Ultimately, the British entered the oasis in 1917, putting an end to hostilities, at least within Siwa.

Following the end of the British protectorate and Egypt’s partial independence in 1922, the country exercised a more determined control over the oasis with the symbolic visit of King Fuad in 1928. 

Travelling by car, using the same itinerary as Alexander the Great, King Fuad sought to promote modern Egyptian culture in the majority non-Arab oasis.

He stayed for a day, showing a film for the first time to an assembly of Siwans, ordering a mosque to be completed and initiating the construction of a school. 

Like Abbas II, Fuad also implemented the latest agricultural techniques to improve crop output in the area around the oasis.

Upon learning that some Siwans practiced homosexuality, through marriage contracts between two men, the king ordered a religious scholar to be sent to Siwa and eventually head the new mosque once completed.

Rommel and War in North Africa

When the Second World War broke out, Siwa took on a strategic importance in the North Africa campaign. Allied troops, including British and Anzac forces, occupied Siwa. 

The oasis was closed to non-military visitors except briefly to Egyptian archaeologist Ahmed Fakhry.

When he was finally able to obtain a permit and visit, Fakhry found residents seeking shelter in the caves of the Mountain of the Dead, tombs defaced and artefacts sold as souvenirs. He put down his memories and unparalleled knowledge of the oasis in his seminal 1973 book, Siwa Oasis

Siwans, on the brink of starvation, welcomed newcomers when Allied forces abruptly left the oasis in June 1942 and a month later, the Italians arrived from Libya by air and road without facing resistance. 

Both Allied and Axis troops occupied Siwa at different points during the Second World War (MEE/Farah Abdessamad)

Up to 2,000 Italians were stationed in Siwa and German troops shortly followed.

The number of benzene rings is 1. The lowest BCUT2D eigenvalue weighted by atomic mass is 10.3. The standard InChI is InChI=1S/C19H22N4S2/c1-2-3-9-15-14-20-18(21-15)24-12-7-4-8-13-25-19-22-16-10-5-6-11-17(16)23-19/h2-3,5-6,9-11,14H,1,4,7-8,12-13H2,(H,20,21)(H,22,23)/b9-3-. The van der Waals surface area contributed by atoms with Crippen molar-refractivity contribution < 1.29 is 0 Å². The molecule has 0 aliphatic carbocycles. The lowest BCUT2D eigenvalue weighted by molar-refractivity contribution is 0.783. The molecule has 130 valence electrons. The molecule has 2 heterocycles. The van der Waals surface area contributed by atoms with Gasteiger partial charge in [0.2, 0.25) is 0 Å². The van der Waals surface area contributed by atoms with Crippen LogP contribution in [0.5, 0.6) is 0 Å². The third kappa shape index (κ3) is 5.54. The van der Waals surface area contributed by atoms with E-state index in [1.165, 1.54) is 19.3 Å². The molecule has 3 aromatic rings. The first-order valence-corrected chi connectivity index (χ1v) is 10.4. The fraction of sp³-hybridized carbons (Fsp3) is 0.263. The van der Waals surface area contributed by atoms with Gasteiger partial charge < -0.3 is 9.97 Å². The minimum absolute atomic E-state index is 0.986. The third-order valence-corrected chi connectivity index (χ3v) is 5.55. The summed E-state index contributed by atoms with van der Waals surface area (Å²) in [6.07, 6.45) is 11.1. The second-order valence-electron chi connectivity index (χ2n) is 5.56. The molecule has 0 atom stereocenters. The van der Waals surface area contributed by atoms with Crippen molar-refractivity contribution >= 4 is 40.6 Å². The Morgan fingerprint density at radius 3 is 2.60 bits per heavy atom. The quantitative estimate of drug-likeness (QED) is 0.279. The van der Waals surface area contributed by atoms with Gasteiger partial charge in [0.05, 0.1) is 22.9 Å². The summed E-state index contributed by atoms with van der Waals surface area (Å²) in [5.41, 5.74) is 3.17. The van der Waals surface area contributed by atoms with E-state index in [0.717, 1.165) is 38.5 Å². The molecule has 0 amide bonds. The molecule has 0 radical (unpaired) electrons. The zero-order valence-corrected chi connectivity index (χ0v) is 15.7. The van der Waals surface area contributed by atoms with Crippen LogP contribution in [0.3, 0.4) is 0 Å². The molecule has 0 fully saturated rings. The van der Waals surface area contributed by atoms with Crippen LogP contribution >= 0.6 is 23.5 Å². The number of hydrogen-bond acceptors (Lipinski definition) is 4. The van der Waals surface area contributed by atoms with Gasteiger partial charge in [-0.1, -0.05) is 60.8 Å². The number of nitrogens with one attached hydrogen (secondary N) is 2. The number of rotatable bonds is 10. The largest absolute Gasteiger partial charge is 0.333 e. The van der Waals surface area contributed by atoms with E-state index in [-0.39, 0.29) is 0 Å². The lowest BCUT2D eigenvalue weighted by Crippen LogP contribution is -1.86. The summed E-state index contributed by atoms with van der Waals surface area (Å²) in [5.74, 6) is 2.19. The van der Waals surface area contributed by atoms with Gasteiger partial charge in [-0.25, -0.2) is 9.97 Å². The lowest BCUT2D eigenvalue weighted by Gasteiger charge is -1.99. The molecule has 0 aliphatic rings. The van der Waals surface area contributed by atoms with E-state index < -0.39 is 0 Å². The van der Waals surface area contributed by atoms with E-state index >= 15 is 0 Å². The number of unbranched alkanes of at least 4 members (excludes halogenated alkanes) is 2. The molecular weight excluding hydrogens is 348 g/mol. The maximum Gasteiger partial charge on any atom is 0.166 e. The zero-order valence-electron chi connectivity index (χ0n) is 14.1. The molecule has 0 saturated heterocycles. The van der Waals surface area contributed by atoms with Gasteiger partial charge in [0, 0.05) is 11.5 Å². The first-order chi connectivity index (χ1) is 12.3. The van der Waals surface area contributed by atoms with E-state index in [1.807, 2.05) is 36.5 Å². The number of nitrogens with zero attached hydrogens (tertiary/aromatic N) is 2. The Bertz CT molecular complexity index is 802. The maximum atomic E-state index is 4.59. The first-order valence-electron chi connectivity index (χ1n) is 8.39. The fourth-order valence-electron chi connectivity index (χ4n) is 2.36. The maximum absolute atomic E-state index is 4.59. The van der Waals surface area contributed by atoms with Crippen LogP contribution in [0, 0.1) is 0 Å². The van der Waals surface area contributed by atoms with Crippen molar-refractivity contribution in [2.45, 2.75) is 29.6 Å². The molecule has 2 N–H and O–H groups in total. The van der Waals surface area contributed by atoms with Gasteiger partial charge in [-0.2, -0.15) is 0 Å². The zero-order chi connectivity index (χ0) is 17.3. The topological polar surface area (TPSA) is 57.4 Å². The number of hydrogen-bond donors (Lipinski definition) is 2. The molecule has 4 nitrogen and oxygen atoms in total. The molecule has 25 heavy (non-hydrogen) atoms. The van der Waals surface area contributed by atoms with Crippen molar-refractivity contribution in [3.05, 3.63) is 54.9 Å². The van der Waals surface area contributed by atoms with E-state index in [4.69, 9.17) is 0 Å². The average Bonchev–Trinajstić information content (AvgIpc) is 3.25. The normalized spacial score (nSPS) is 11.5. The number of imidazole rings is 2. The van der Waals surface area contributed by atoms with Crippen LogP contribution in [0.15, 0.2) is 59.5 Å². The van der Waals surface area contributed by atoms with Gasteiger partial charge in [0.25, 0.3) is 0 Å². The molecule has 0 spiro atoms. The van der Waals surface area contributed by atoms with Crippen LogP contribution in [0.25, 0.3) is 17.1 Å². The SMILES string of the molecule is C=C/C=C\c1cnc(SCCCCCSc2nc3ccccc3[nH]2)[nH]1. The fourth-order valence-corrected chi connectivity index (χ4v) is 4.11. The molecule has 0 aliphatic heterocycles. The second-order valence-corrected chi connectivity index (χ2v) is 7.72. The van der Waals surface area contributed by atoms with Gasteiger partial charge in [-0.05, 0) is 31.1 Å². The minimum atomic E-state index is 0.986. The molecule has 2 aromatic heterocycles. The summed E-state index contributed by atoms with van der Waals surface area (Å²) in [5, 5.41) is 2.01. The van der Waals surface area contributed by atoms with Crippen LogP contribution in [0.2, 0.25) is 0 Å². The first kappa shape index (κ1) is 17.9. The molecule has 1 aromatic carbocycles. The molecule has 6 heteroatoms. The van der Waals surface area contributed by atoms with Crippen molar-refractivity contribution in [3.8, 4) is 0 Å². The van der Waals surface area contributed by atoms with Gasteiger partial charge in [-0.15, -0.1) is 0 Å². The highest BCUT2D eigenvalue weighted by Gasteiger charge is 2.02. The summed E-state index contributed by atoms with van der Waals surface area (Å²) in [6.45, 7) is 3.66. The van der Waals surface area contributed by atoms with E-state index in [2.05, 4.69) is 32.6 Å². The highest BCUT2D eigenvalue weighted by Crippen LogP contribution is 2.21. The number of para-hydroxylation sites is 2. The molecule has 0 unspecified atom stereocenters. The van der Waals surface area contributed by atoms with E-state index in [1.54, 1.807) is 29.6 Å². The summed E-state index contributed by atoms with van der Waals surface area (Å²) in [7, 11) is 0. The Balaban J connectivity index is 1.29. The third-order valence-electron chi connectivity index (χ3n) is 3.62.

The famed German commander, Field Marshal Erwin Rommel of Hitler’s Afrika Korps, came to visit in September and was received by his own troops, as well as local Siwan authorities.

It was here that Rommel admitted to one of his officers, Major Hans von Luck, that the war was lost.

The Italians left three months after their arrival upon news of the Axis defeat at El-Alamein. 

British war artist Edward Bawden captured the atmospheric vista of Siwa during the conflict in evocative, undated watercolours.

In desaturated hues, the painter depicted views of the town itself,  showing the Mountain of the Dead and the ruined fortress of Shali, as well as two vignettes of Aghurmi, including one lush with date trees, donkeys and a local man.

Seventeen years after his father's visit, King Farouk visited the oasis in 1945. The times of lavish gifts had passed and the foreign-educated king, only 25 at the time, perhaps lacked Fuad’s gravitas.

Ahmed Fakhry reported a lacklustre visit, in which Farouk asked Siwans who welcomed him whether their social "vices" had at last been suppressed. 

Siwa today

A tarmac road finally connected the oasis to the city of Marsa Matruh in 1984 and subsequent tourism has brought more visitors to the Siwa.

Visitors are attracted to Siwa's remoteness, perceived authenticity and its historical aura, as well as its lush palm groves, plentiful natural springs, unique textiles, jewellery, sand dunes, dramatic scenery and ancient ruins. 

In 2011, Siwa received an estimated 20,000 visitors annually, representing two-thirds of its total population.

Under renovation since 2018, the fortress of Shali re-opened in late 2020, and a first Amazigh female representative from Siwa, Fathia al-Sanusi, was elected to the Egyptian parliament. 

A challenge in a post-pandemic world will be for the Egyptian government and Siwans to preserve their unique local culture, while attracting revenues that will provide the means for people to carry this heritage forward, to future generations.